Esophageal Cancer

Wickii Vigneswaran, MD, MBA, FACS

Thoracic Surgeon located in Maywood, IL & Elmhurst, IL

Approximately 1% of cancers diagnosed in the United States are in the esophagus, and they require specialized care. In Maywood, Illinois, Wickii Vigneswaran, MD, has more than 25 years of experience in thoracic and cardiovascular surgery and specializes in the treatment of esophageal cancer. To find the most advanced esophageal cancer therapy solutions available, call Wickii Vigneswaran, MD, or schedule an appointment online today.

Esophageal Cancer Q & A

What is esophageal cancer?

Esophageal cancer develops in your esophagus, the long tube that connects your throat to your stomach. When esophageal cancer develops in this area, it generally begins in the cells lining the inside of your esophagus.

There are different types of esophageal cancer. The most common are adenocarcinoma and squamous cell carcinoma. The adenocarcinoma affects the mucus-secreting glands of the esophagus, and squamous cell carcinoma impacts the cells lining the surface of your esophagus.

Anyone can develop esophageal cancer, but it’s more common in men than women.

What causes esophageal cancer?

The exact cause of esophageal cancer isn’t known, but certain factors can increase your risk, such as:

  • Being overweight or obese
  • Smoking or using chewing tobacco
  • Drinking alcohol or high quantities of very hot liquids
  • Consuming a diet low in fruits and vegetables
  • Undergoing radiation treatment to your upper abdomen or chest

Having esophageal issues like a sphincter that won’t relax or gastroesophageal reflux disease (GERD) can also increase your chances of esophageal cancer.

What are the symptoms of esophageal cancer?

In the earliest stages of esophageal cancer, you may not have any symptoms. As your condition advances, common signs include:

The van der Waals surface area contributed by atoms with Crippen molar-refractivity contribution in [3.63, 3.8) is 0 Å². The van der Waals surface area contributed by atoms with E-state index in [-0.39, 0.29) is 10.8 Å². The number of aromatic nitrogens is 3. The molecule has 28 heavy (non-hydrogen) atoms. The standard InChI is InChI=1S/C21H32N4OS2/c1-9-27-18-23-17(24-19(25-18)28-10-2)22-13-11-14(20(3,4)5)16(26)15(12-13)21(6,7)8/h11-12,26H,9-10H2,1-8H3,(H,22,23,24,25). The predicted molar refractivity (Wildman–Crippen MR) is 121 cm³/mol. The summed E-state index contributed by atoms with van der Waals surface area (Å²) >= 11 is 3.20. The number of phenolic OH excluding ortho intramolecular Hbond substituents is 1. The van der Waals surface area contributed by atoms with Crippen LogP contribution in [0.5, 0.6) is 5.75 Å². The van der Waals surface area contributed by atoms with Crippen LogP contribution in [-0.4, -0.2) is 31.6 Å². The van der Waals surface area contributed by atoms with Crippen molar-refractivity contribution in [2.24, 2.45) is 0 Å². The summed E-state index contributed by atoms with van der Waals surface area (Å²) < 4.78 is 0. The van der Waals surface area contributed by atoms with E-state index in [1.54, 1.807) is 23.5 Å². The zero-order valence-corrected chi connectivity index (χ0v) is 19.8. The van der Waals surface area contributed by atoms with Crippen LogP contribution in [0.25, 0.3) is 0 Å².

• Persistent cough or hoarseness
  • Burning, pressure, or pain in your chest
  • Difficulty swallowing
  • Unexplained weight loss

You might also have heartburn or indigestion symptoms that grow increasingly worse.

How is esophageal cancer diagnosed?

Generally, Dr. Vigneswaran recommends a variety of tests, including an endoscopy to examine your esophagus using a small video camera, and takes a biopsy of any suspicious tissue.

Dr. Vigneswaran also determines the extent of your cancer through tests that may include CT, MRI, endoscopic ultrasound (EUS), and positron emission tomography (PET) scans.

Esophageal cancer stages range from I to IV. If you have stage I esophageal cancer, only superficial layers of your esophagus are affected, and your cancer is still small. The most advanced stage of esophageal cancer is stage IV, by which point it has spread to other areas of your body. Stage I-III are considered for surgical resection.

How is esophageal cancer treated?

Dr. Vigneswaran works closely with you to develop a treatment plan based on your type of cancer, overall health, and your esophageal cancer stage. In most cases, Dr. Vigneswaran recommends surgery to remove small tumors, a portion of the esophagus, or a portion of your esophagus and stomach.

Additional therapies for esophageal cancer include chemotherapy and radiation.

Call Wickii Vigneswaran, MD, or schedule an appointment online today to learn more if you’re in the Chicago area.